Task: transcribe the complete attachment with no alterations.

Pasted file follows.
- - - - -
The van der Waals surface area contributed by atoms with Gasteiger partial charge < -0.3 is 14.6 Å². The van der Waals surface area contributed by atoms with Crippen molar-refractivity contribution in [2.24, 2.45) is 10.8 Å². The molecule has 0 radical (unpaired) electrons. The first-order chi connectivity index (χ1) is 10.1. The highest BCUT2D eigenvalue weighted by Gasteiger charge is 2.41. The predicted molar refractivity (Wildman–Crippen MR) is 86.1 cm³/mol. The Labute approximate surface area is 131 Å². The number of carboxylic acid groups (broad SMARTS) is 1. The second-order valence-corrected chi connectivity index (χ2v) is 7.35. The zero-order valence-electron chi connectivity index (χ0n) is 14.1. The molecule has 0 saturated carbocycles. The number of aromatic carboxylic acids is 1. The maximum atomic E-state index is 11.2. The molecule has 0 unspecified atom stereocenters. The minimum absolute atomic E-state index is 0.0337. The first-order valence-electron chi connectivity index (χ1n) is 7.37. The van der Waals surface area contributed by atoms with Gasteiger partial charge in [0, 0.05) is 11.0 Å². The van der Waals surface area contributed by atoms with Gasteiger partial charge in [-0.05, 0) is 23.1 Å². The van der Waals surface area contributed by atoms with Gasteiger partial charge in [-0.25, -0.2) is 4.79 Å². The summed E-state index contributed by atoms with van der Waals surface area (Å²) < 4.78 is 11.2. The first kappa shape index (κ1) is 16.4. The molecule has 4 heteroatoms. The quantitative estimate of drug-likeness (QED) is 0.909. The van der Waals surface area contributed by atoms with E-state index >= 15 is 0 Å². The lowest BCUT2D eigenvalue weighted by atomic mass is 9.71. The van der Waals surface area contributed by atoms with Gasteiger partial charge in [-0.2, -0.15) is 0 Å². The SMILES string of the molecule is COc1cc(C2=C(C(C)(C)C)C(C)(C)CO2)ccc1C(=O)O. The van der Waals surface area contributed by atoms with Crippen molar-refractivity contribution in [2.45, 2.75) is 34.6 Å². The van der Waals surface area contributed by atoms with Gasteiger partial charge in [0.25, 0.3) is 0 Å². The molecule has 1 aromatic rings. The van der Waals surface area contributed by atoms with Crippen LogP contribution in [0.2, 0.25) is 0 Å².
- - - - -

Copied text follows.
The van der Waals surface area contributed by atoms with Gasteiger partial charge < -0.3 is 14.6 Å². The van der Waals surface area contributed by atoms with Crippen molar-refractivity contribution in [2.24, 2.45) is 10.8 Å². The molecule has 0 radical (unpaired) electrons. The first-order chi connectivity index (χ1) is 10.1. The highest BCUT2D eigenvalue weighted by Gasteiger charge is 2.41. The predicted molar refractivity (Wildman–Crippen MR) is 86.1 cm³/mol. The Labute approximate surface area is 131 Å². The number of carboxylic acid groups (broad SMARTS) is 1. The second-order valence-corrected chi connectivity index (χ2v) is 7.35. The zero-order valence-electron chi connectivity index (χ0n) is 14.1. The molecule has 0 saturated carbocycles. The number of aromatic carboxylic acids is 1. The maximum atomic E-state index is 11.2. The molecule has 0 unspecified atom stereocenters. The minimum absolute atomic E-state index is 0.0337. The first-order valence-electron chi connectivity index (χ1n) is 7.37. The van der Waals surface area contributed by atoms with Gasteiger partial charge in [0, 0.05) is 11.0 Å². The van der Waals surface area contributed by atoms with Gasteiger partial charge in [-0.05, 0) is 23.1 Å². The van der Waals surface area contributed by atoms with Gasteiger partial charge in [-0.25, -0.2) is 4.79 Å². The summed E-state index contributed by atoms with van der Waals surface area (Å²) < 4.78 is 11.2. The first kappa shape index (κ1) is 16.4. The molecule has 4 heteroatoms. The quantitative estimate of drug-likeness (QED) is 0.909. The van der Waals surface area contributed by atoms with E-state index >= 15 is 0 Å². The lowest BCUT2D eigenvalue weighted by atomic mass is 9.71. The van der Waals surface area contributed by atoms with Gasteiger partial charge in [-0.2, -0.15) is 0 Å². The SMILES string of the molecule is COc1cc(C2=C(C(C)(C)C)C(C)(C)CO2)ccc1C(=O)O. The van der Waals surface area contributed by atoms with Crippen molar-refractivity contribution in [2.45, 2.75) is 34.6 Å². The van der Waals surface area contributed by atoms with Gasteiger partial charge in [0.25, 0.3) is 0 Å². The molecule has 1 aromatic rings. The van der Waals surface area contributed by atoms with Crippen LogP contribution in [0.2, 0.25) is 0 Å².